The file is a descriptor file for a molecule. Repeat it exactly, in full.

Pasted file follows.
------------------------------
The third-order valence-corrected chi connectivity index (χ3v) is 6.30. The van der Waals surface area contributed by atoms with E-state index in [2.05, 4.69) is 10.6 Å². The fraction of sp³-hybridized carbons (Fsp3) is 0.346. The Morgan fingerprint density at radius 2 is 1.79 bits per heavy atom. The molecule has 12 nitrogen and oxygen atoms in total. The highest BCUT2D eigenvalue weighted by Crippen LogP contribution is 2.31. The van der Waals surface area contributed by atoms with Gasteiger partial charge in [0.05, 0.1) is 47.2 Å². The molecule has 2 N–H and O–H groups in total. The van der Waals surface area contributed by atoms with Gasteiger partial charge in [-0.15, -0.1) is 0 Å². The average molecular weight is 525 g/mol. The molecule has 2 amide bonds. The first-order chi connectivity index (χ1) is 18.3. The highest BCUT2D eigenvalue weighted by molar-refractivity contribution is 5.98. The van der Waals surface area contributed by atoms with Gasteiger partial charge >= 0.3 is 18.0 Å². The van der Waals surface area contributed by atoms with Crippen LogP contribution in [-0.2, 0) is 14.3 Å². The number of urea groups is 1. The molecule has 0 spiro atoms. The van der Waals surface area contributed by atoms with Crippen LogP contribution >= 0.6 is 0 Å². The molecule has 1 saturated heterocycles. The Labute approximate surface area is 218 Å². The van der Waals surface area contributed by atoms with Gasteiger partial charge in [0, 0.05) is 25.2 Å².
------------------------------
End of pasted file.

The third-order valence-corrected chi connectivity index (χ3v) is 6.30. The van der Waals surface area contributed by atoms with E-state index in [2.05, 4.69) is 10.6 Å². The fraction of sp³-hybridized carbons (Fsp3) is 0.346. The Morgan fingerprint density at radius 2 is 1.79 bits per heavy atom. The molecule has 12 nitrogen and oxygen atoms in total. The highest BCUT2D eigenvalue weighted by Crippen LogP contribution is 2.31. The van der Waals surface area contributed by atoms with Gasteiger partial charge in [0.05, 0.1) is 47.2 Å². The molecule has 2 N–H and O–H groups in total. The van der Waals surface area contributed by atoms with Gasteiger partial charge in [-0.15, -0.1) is 0 Å². The average molecular weight is 525 g/mol. The molecule has 2 amide bonds. The first-order chi connectivity index (χ1) is 18.3. The highest BCUT2D eigenvalue weighted by molar-refractivity contribution is 5.98. The van der Waals surface area contributed by atoms with Gasteiger partial charge >= 0.3 is 18.0 Å². The van der Waals surface area contributed by atoms with Crippen LogP contribution in [-0.2, 0) is 14.3 Å². The number of urea groups is 1. The molecule has 0 spiro atoms. The van der Waals surface area contributed by atoms with Crippen LogP contribution >= 0.6 is 0 Å². The molecule has 1 saturated heterocycles. The Labute approximate surface area is 218 Å². The van der Waals surface area contributed by atoms with Gasteiger partial charge in [0, 0.05) is 25.2 Å².